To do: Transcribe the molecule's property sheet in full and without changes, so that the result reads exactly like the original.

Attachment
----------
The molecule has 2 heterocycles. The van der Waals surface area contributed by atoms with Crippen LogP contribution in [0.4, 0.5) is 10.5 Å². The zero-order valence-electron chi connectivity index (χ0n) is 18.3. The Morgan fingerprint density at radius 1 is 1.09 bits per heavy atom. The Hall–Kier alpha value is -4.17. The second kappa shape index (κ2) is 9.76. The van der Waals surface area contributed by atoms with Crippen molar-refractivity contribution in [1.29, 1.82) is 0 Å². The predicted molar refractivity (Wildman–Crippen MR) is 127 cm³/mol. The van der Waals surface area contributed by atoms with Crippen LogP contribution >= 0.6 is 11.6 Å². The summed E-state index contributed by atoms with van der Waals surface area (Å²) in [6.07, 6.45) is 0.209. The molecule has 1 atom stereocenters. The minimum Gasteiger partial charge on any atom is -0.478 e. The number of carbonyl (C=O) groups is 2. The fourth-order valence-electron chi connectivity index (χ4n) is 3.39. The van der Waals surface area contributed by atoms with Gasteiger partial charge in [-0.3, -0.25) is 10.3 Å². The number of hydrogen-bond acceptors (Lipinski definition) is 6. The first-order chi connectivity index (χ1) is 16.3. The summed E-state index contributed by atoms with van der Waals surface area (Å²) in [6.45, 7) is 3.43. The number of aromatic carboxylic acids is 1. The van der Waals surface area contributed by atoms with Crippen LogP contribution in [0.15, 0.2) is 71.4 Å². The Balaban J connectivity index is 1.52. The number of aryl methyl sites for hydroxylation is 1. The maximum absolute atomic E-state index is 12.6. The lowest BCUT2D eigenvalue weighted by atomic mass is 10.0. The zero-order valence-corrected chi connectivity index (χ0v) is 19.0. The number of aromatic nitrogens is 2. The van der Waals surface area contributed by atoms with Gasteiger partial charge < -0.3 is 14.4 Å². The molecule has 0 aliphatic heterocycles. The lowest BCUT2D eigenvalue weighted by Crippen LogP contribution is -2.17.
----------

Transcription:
The molecule has 2 heterocycles. The van der Waals surface area contributed by atoms with Crippen LogP contribution in [0.4, 0.5) is 10.5 Å². The zero-order valence-electron chi connectivity index (χ0n) is 18.3. The Morgan fingerprint density at radius 1 is 1.09 bits per heavy atom. The Hall–Kier alpha value is -4.17. The second kappa shape index (κ2) is 9.76. The van der Waals surface area contributed by atoms with Crippen molar-refractivity contribution in [1.29, 1.82) is 0 Å². The predicted molar refractivity (Wildman–Crippen MR) is 127 cm³/mol. The van der Waals surface area contributed by atoms with Crippen LogP contribution >= 0.6 is 11.6 Å². The summed E-state index contributed by atoms with van der Waals surface area (Å²) in [6.07, 6.45) is 0.209. The molecule has 1 atom stereocenters. The minimum Gasteiger partial charge on any atom is -0.478 e. The number of carbonyl (C=O) groups is 2. The fourth-order valence-electron chi connectivity index (χ4n) is 3.39. The van der Waals surface area contributed by atoms with Gasteiger partial charge in [-0.3, -0.25) is 10.3 Å². The number of hydrogen-bond acceptors (Lipinski definition) is 6. The first-order chi connectivity index (χ1) is 16.3. The summed E-state index contributed by atoms with van der Waals surface area (Å²) in [6.45, 7) is 3.43. The number of aromatic carboxylic acids is 1. The van der Waals surface area contributed by atoms with Crippen LogP contribution in [0.15, 0.2) is 71.4 Å². The Balaban J connectivity index is 1.52. The number of aryl methyl sites for hydroxylation is 1. The maximum absolute atomic E-state index is 12.6. The lowest BCUT2D eigenvalue weighted by atomic mass is 10.0. The zero-order valence-corrected chi connectivity index (χ0v) is 19.0. The number of aromatic nitrogens is 2. The van der Waals surface area contributed by atoms with Gasteiger partial charge < -0.3 is 14.4 Å². The molecule has 0 aliphatic heterocycles. The lowest BCUT2D eigenvalue weighted by Crippen LogP contribution is -2.17.